The answer to radically extending the human lifespan may already be buried deep with our genes.
Researchers into antiaging technologies and potential life-extending therapies have lately focused their attention on the concept of senescence. Every cell in your body has a lifecycle and a lifespan, all of its own. New, young cells are strong, and they renew themselves through cellular division. But, every cell eventually reaches a point when it can no longer divide, and it goes into a kind of hibernation called senescence – a state of permanent growth arrest.
An interesting approach to life extension has been a deep dive into figuring out which genes specially program our cells to become senescent. Theoretically, if we could do that through gene modification, we could stop or even reverse the process.
Recently, researchers from the Institute of Zoology of the Chinese Academy of Sciences (CAS), Peking University, and Beijing Institute of Genomics of CAS have collaborated to identify new human senescence-promoting genes by using a genome-wide CRISPR/Cas9 screening system and provide a new therapeutic approach for treating aging and age-related diseases.
The scientists identified more than 100 candidate senescence-promoting genes, but the most intriguing and promising among them was a gene called KAT 7.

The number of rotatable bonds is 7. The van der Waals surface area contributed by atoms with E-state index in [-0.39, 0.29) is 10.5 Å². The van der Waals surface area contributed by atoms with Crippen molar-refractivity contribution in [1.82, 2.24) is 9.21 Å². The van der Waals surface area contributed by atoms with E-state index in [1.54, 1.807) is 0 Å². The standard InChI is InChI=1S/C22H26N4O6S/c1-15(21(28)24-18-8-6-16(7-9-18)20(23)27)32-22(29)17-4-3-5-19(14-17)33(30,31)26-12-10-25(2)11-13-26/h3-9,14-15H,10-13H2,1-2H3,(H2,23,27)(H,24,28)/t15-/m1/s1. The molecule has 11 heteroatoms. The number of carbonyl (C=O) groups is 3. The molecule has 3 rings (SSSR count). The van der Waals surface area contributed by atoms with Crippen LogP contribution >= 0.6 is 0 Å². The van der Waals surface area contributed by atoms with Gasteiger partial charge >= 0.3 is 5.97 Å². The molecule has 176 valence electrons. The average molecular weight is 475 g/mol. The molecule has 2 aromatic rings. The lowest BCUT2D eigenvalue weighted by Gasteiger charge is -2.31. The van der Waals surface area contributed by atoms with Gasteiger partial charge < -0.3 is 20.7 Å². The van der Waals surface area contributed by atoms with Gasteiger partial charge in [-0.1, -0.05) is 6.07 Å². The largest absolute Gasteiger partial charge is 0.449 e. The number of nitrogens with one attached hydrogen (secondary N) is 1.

KAT7 belongs to a diverse group of enzymes known as histone acetyltransferases, cellular components that are evolutionarily conserved from yeasts to humans. These proteins are known to play central roles in chromatin remodeling and act as transcriptional regulators to control gene expression. The researchers found that switching off KAT7 triggered a cascade of molecular events that alleviated cellular senescence –resulting in cells staying younger for longer.
Taking this find a dramatic step further, the Chinese team developed an experimental gene therapy that used involved the delivery of a CRISPR-based therapeutic. CRISPR is a powerful “gene editing” tool, meaning it allows researchers to easily alter DNA sequences and modify gene function.
The gene editor was designed to inactivate KAT7 in vivo, working specifically in liver cells. The researchers administered the treatment intravenously to both normal aged mice and a cohort of genetically modified animals that act as a model of accelerated aging.
The results were striking. After around half a year, the treated mice showed a reduction in aging markers, more grip strength, and lived 25 percent longer than the untreated controls.
Promisingly, no toxicity or observable side effects were noted in the animals that received the KAT7 gene therapy. Still, many other questions need to be answered before the KAT7 gene therapy is ready for clinical primetime or eventual use in humans.
Among these is the unknown of whether extinguishing KAT7 activity may prompt unwanted effects in other critical genes. This risk is particularly concerning given the history of CRISPR therapeutics mistakenly editing off-target genes – with some devastating consequences.
Still, this is a very promising path that could eventually lead antiaging researchers to that proverbial fountain of youth.